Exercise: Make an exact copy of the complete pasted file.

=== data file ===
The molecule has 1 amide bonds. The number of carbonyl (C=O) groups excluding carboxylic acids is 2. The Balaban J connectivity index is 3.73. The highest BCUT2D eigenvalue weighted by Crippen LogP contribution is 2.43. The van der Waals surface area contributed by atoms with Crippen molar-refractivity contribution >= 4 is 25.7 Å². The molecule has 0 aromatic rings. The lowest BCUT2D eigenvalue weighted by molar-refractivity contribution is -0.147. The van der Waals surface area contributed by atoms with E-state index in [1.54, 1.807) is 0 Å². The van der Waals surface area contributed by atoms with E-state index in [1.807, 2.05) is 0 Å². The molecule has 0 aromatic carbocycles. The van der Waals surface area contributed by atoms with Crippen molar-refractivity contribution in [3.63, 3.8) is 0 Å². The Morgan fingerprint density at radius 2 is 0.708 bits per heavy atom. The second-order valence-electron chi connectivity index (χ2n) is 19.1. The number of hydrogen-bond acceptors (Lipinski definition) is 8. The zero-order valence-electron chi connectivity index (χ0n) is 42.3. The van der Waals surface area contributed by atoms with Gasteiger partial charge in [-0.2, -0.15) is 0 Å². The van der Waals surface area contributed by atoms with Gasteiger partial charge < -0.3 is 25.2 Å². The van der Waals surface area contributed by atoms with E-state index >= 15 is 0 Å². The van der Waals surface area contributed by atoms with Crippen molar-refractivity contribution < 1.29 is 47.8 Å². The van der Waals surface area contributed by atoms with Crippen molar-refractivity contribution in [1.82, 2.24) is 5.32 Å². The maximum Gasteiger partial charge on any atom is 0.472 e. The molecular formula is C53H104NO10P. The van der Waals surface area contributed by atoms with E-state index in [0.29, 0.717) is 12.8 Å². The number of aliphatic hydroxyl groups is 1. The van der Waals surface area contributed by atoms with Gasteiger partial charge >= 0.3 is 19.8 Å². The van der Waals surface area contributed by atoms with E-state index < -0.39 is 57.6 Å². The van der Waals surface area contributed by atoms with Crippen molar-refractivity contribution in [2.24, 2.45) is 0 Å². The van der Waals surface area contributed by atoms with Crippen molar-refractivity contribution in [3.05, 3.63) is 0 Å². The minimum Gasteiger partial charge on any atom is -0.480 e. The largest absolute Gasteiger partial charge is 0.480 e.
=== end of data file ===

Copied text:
The molecule has 1 amide bonds. The number of carbonyl (C=O) groups excluding carboxylic acids is 2. The Balaban J connectivity index is 3.73. The highest BCUT2D eigenvalue weighted by Crippen LogP contribution is 2.43. The van der Waals surface area contributed by atoms with Crippen molar-refractivity contribution >= 4 is 25.7 Å². The molecule has 0 aromatic rings. The lowest BCUT2D eigenvalue weighted by molar-refractivity contribution is -0.147. The van der Waals surface area contributed by atoms with E-state index in [1.54, 1.807) is 0 Å². The van der Waals surface area contributed by atoms with E-state index in [1.807, 2.05) is 0 Å². The molecule has 0 aromatic carbocycles. The van der Waals surface area contributed by atoms with Crippen molar-refractivity contribution in [3.63, 3.8) is 0 Å². The Morgan fingerprint density at radius 2 is 0.708 bits per heavy atom. The second-order valence-electron chi connectivity index (χ2n) is 19.1. The number of hydrogen-bond acceptors (Lipinski definition) is 8. The zero-order valence-electron chi connectivity index (χ0n) is 42.3. The van der Waals surface area contributed by atoms with Gasteiger partial charge in [-0.2, -0.15) is 0 Å². The van der Waals surface area contributed by atoms with Gasteiger partial charge < -0.3 is 25.2 Å². The van der Waals surface area contributed by atoms with E-state index >= 15 is 0 Å². The van der Waals surface area contributed by atoms with Crippen molar-refractivity contribution < 1.29 is 47.8 Å². The van der Waals surface area contributed by atoms with Crippen molar-refractivity contribution in [1.82, 2.24) is 5.32 Å². The maximum Gasteiger partial charge on any atom is 0.472 e. The molecular formula is C53H104NO10P. The van der Waals surface area contributed by atoms with E-state index in [0.29, 0.717) is 12.8 Å². The number of aliphatic hydroxyl groups is 1. The van der Waals surface area contributed by atoms with Gasteiger partial charge >= 0.3 is 19.8 Å². The van der Waals surface area contributed by atoms with E-state index < -0.39 is 57.6 Å². The van der Waals surface area contributed by atoms with Crippen molar-refractivity contribution in [2.24, 2.45) is 0 Å². The van der Waals surface area contributed by atoms with Crippen molar-refractivity contribution in [3.05, 3.63) is 0 Å². The minimum Gasteiger partial charge on any atom is -0.480 e. The largest absolute Gasteiger partial charge is 0.480 e.